Tipping point for 5G SA could come in 2023
It's fair to say that the march to the standalone (SA) version of 5G technology has been somewhat on the slow side. Dubbed "real 5G" or even "pure 5G" by some marketers, and branded 5G+ by mobile network operators (MNOs) such as Vodafone Germany in the hope that users will be interested enough to upgrade, 5G SA comes with new core network technology, promising benefits that its older, non-standalone (NSA) sibling cannot support.
As things stand, the SA variant has remained conspicuous by its absence in many countries. Reasons for this will vary, but one cited by Telefónica Deutschland (O2) is that there are not enough compatible devices in the market, among other aspects. 5G SA by its nature is more complicated, in part because it removes anchors to the 4G environment and sends operators into less familiar waters.
However, recent reports indicate that 5G SA launches are starting to increase in frequency, opening the possibility that 2023 could be the year when this more advanced version of 5G starts to take hold.
For instance, the November update from the Global mobile Suppliers Association (GSA) indicated that at least 36 operators in 21 countries and territories have launched public 5G SA networks. That compares to just 20 operators at the end of 2021.
The GSA also found that at least 20 operators are deploying or piloting 5G SA for public networks, while 32 are planning to deploy the technology. A further 20 operators are understood to be involved in evaluations, tests or trials of 5G SA. Overall, the GSA has identified 111 operators in 52 countries and territories worldwide that have been investing in public 5G SA networks in the form of trials, planned or actual deployments.
Research firm Dell'Oro asserted that nine MNOs launched new 5G SA networks in the third quarter of 2022 alone. It also estimates that 36 have now been deployed. Those MNOs to have recently embraced the technology include Bell Canada, AT&T and Verizon, STC Bahrain, Deutsche Telekom, Optus in Australia and Brazilian operators Claro, TIM and Vivo.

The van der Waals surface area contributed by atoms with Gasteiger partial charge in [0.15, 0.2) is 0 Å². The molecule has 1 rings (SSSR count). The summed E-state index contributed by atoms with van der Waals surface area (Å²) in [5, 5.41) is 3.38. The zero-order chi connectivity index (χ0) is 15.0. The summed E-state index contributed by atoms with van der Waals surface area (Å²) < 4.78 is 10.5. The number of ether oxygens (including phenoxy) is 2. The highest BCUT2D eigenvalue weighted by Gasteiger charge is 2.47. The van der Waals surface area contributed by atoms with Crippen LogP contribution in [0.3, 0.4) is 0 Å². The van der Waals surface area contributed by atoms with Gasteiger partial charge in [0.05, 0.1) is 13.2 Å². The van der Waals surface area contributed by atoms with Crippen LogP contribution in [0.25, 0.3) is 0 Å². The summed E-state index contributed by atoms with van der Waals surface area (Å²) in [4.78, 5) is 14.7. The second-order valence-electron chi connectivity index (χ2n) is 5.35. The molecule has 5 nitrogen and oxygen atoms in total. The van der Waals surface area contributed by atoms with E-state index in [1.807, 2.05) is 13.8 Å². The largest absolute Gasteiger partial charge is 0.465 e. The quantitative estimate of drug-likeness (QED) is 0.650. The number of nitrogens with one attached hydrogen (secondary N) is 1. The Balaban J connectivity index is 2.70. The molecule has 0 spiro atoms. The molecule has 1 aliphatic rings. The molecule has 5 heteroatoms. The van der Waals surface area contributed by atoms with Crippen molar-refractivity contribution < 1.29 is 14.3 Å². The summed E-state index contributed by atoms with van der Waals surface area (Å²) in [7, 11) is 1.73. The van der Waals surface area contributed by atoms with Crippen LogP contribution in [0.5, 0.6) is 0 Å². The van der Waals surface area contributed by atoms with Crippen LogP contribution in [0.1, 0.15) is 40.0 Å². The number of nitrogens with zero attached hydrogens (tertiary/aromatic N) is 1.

Meanwhile, Deloitte said it expects the number of MNOs investing in 5G SA networks to double from more than 100 operators in 2022 to at least 200 by the end of 2023. For its part, Rethink Technology Research predicts that there will be a "substantial base" of 5G SA infrastructure by 2024.
Slicing it up
Deloitte places a focus on how 5G SA can "unlock 5G's long-heralded benefits, opening the door to disruptive use cases," thereby creating revenue opportunities for MNOs and their enterprise customers.
"Tailored network slices with guaranteed service levels," are particularly highlighted here, along with "near-zero latency and massive device density."
Indeed, as confidence about the pace of 5G SA launches grows, the potential of networking slicing is again attracting coverage and attention.
A freshly minted report from Rethink Technology Research, titled "Network slicing will unleash full potential of 5G," has even attempted to pin down revenue forecasts, predicting that network slicing will accrue additional revenues of $16.1 billion by 2029, over and above what the infrastructure would have earned otherwise.
"After 2024, 5G network slicing growth will take off first in leading economies of North America, Europe and Asia Pacific, including China, while developing countries, especially in sub-Saharan Africa, will pick up towards the end of the decade," the report suggests.
To be sure, some who have experienced the mobile industry's endless cycles of hype and disappointment have tried to inject a note of caution about the promise of network slicing for new 5G SA networks.
For instance, Dean Bubley, an analyst with Disruptive Wireless, warned that slicing should be treated more as an "internal toolset" to help manage network resources rather than as an actual "product."
Rethink Technology Research acknowledges that there are obstacles to overcome. For example, it cites the impact of network neutrality rules on 5G slicing, "since they prohibit favoring one application, or user group, over any other, which is precisely what network slicing appears to do."
"However, the belief that network neutrality rules need revising for the era of 5G where wireless networks combine spectrum across a broad frequency range catering for very different use cases seems to be gaining ground among regulators and governments around the world," the report said.
The coming year should certainly provide further indications on MNO progress with 5G SA and the services it is expected to support.
According to Deloitte, the real question is not whether MNOs will migrate to 5G SA, but when and how. "The challenges are significant, but the benefits are undeniable: a fully mature 5G capability that unlocks 5G's full potential for enterprise and underpins MNOs' pursuit of greater efficiency, innovation and value," the research company concludes.
- After two-year delay, Verizon begins move to standalone 5G
- 13 African states join ITU council, Zimbabwe in key role
- Why is 5G SA taking so long?
- The slow march to standalone 5G
- BT's Howard Watson on why the 'standalone evolution' matters
— Anne Morris, contributing editor, special to Light Reading